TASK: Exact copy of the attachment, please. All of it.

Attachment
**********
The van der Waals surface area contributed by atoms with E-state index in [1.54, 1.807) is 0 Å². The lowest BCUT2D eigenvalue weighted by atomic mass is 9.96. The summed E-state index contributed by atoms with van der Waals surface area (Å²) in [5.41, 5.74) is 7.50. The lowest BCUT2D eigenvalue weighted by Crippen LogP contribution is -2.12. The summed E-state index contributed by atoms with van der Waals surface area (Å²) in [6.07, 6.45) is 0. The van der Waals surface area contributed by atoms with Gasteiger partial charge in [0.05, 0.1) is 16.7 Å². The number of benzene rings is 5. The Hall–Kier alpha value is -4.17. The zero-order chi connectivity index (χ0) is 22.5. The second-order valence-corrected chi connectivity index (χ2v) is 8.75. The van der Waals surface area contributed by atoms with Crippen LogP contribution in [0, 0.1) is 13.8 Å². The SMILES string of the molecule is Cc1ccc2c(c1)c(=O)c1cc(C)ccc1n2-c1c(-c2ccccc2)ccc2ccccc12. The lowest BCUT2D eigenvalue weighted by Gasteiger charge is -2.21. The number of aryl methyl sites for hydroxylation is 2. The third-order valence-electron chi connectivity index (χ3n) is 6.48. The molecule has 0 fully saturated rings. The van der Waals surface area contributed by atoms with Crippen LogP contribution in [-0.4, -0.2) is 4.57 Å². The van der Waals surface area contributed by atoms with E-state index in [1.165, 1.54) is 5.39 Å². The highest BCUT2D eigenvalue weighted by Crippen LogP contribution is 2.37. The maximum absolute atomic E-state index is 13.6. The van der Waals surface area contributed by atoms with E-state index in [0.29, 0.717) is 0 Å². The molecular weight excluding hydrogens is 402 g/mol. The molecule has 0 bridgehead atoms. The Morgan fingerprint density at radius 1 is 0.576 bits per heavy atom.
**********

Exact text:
The van der Waals surface area contributed by atoms with E-state index in [1.54, 1.807) is 0 Å². The lowest BCUT2D eigenvalue weighted by atomic mass is 9.96. The summed E-state index contributed by atoms with van der Waals surface area (Å²) in [5.41, 5.74) is 7.50. The lowest BCUT2D eigenvalue weighted by Crippen LogP contribution is -2.12. The summed E-state index contributed by atoms with van der Waals surface area (Å²) in [6.07, 6.45) is 0. The van der Waals surface area contributed by atoms with Gasteiger partial charge in [0.05, 0.1) is 16.7 Å². The number of benzene rings is 5. The Hall–Kier alpha value is -4.17. The zero-order chi connectivity index (χ0) is 22.5. The second-order valence-corrected chi connectivity index (χ2v) is 8.75. The van der Waals surface area contributed by atoms with Crippen LogP contribution in [0, 0.1) is 13.8 Å². The SMILES string of the molecule is Cc1ccc2c(c1)c(=O)c1cc(C)ccc1n2-c1c(-c2ccccc2)ccc2ccccc12. The lowest BCUT2D eigenvalue weighted by Gasteiger charge is -2.21. The number of aryl methyl sites for hydroxylation is 2. The third-order valence-electron chi connectivity index (χ3n) is 6.48. The molecule has 0 fully saturated rings. The van der Waals surface area contributed by atoms with Crippen LogP contribution in [-0.4, -0.2) is 4.57 Å². The van der Waals surface area contributed by atoms with E-state index in [1.165, 1.54) is 5.39 Å². The highest BCUT2D eigenvalue weighted by Crippen LogP contribution is 2.37. The maximum absolute atomic E-state index is 13.6. The van der Waals surface area contributed by atoms with E-state index in [0.29, 0.717) is 0 Å². The molecular weight excluding hydrogens is 402 g/mol. The molecule has 0 bridgehead atoms. The Morgan fingerprint density at radius 1 is 0.576 bits per heavy atom.